AfDB's first for Kenya

A Geothermal Power station in Olkaria, Kenya

The African Development Bank has lent a total of US$50 million to Quantum Power East Africa GT Menengai Ltd. This is the first loan to a private sector player in Kenya without a sovereign guarantee. The firm plans to generate 35 MW of geothermal power from Menengai wells. The loan is in two sets; a senior loan of US $29.5 million and a concessional loan of US $20 million. 

The firm has already signed a Steam Supply Agreement with GDC, the developers of the Menengai geothermal wells. Quantum has also signed a 20 year Power Purchase Agreement with KPLC, the power distributor at US$0.007 per Kwh.
The Geothermal Development Corporation, GDC, is a state-owned corporation whose business is to develop geothermal wells at Menengai. It is currently developing 400 MW-almost 26 percent of the current capacity- of geothermal power from its Menengai fields. The firm hopes to generate a further 3000 MW of by 2020 from the same fields rising to 5500 MW in 2031.

GDC drills the steam and caps the wells, then contracts Independent Power Producers to build the generation capacity and sell to the electricity distribution company, Kenya Power Company. The IPPs must thus sign a 20-25 years Power Purchase Agreement, PPA, with KPLC.
Quantum is one of the three investors that have been contracted to build the generation capacity from these wells and sell to KPLC. The contract is a Build Own and Operate (BOO) models. The generators buy the steam from GDC, generate power and sale it to KPLC on 25 years PPA. The other two are Orppwer22 and Sosian Menengai. All will generate a total of 105Mw of power from the Menengai wells.
Orpower 22 associated with the US-based Ormat Technologies is the most experienced as it operates a 139 MW power generation unit at Ol Karia. Ormat4 is the first independent power producer to operate in the country’s green energy sector.  Quantum becomes the second IPP contracted on the PPP model in the sector and the third is Sosian  Menengai ltd, owned by local tycoon Narendra Raval of the DEVKI group.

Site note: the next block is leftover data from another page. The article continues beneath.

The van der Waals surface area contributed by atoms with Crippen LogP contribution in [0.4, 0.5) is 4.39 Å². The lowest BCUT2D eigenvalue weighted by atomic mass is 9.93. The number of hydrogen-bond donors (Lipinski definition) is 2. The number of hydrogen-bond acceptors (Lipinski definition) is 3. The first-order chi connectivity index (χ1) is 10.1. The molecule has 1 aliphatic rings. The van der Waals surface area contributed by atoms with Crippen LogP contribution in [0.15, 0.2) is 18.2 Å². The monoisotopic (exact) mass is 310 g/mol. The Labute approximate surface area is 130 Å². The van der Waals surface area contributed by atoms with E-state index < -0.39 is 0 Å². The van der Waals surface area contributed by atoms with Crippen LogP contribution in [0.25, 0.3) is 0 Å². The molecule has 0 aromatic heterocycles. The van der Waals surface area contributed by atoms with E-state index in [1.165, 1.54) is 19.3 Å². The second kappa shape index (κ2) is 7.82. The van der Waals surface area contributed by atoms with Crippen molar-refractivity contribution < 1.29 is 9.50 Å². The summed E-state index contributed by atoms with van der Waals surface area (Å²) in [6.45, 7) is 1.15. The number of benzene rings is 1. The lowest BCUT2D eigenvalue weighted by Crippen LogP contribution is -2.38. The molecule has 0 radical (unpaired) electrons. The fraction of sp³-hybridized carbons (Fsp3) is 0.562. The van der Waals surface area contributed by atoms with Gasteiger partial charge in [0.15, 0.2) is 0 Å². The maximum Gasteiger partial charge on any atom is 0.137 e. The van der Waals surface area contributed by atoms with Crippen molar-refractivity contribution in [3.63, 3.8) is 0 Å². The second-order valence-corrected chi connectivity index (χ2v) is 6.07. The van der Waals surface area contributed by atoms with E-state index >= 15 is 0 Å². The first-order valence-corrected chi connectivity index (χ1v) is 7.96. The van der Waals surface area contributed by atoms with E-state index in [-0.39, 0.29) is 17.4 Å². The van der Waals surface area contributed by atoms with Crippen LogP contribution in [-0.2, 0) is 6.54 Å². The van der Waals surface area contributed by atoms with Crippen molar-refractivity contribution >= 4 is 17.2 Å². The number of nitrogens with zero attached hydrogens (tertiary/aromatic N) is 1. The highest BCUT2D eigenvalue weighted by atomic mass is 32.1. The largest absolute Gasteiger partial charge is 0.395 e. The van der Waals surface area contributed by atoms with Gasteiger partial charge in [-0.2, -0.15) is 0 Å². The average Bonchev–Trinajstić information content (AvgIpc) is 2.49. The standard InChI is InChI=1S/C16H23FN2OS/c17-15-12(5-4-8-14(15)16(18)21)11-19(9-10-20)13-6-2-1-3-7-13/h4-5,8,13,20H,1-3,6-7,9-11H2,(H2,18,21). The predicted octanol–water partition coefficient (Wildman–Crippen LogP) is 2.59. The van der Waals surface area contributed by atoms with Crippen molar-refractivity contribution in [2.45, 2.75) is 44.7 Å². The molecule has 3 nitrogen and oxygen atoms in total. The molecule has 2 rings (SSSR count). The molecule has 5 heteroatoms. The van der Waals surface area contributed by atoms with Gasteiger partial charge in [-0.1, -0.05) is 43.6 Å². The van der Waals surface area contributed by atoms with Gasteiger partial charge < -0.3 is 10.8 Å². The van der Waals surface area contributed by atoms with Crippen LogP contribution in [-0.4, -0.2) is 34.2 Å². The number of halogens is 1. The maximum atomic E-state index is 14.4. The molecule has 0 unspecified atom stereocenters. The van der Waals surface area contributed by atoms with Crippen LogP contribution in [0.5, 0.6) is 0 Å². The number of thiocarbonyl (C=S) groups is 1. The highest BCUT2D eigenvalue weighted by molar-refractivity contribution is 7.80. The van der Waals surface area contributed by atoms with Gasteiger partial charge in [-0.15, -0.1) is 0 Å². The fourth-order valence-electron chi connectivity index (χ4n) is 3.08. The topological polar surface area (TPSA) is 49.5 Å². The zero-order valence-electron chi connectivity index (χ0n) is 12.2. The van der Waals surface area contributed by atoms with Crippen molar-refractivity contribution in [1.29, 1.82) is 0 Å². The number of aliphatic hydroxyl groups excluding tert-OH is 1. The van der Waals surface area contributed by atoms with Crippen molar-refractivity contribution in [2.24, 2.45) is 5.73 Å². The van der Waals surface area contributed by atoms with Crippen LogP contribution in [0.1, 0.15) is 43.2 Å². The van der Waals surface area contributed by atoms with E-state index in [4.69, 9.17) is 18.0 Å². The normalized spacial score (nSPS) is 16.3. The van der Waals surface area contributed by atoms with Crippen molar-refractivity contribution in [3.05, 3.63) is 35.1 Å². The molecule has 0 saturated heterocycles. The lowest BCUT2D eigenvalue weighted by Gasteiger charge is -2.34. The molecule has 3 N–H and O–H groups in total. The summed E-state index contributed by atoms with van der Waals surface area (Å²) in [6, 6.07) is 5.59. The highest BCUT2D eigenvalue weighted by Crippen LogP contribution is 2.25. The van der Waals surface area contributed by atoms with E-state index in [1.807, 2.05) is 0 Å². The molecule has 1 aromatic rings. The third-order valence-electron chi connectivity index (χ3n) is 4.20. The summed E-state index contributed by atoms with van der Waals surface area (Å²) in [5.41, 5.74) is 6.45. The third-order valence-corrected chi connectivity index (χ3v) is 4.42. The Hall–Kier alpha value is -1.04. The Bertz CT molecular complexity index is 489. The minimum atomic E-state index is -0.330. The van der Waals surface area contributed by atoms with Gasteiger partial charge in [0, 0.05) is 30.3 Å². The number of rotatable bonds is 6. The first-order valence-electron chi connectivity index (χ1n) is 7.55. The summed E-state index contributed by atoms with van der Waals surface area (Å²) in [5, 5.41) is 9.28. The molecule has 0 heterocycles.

GDC’s business model is to assume the drilling risk leaving the generation risk to the private sector. This model has a number of benefits; it ensures that geothermal power is the cheapest source of electricity. Two, it releases GDC to concentrate on its core business –drilling of steam wells and capping them. Since the IPPs pay a fee for the steam, the model ensures that GDC can meet some of the drilling costs from internal resources.
Kenya is the leader in Africa in Geothermal power Generation with a total of 776MW of installed capacity and counting.  According to Kenya Power and Lighting Company, the power distributor in Kenya, Geothermal forms the 47 percent of its power sources, followed by Hydro at 39 percent. Diesel, despite its huge impact on the cost of power, supplies only 12 percent of power. Wind power, which currently commands only one percent of the power in the country is expected to jump significantly when the 310 MW Lake Turkana wind power comes on stream in September this year.

Kenya has nearly 7,000 MW of geothermal potential and is expected to be among the leading sources of electricity by 2030 when the country hopes to have a generating capacity of 17Gwh. Experts say it costs US$2.5 million to produce 1Gwh of electricity. With an estimated 15 Gwh to go, Kenya’s green energy is a hot investment. And with the acceptance of a PPP business Model, the sky it seems, is the limit.   Green energy will cut the cost of power in Kenya significantly.


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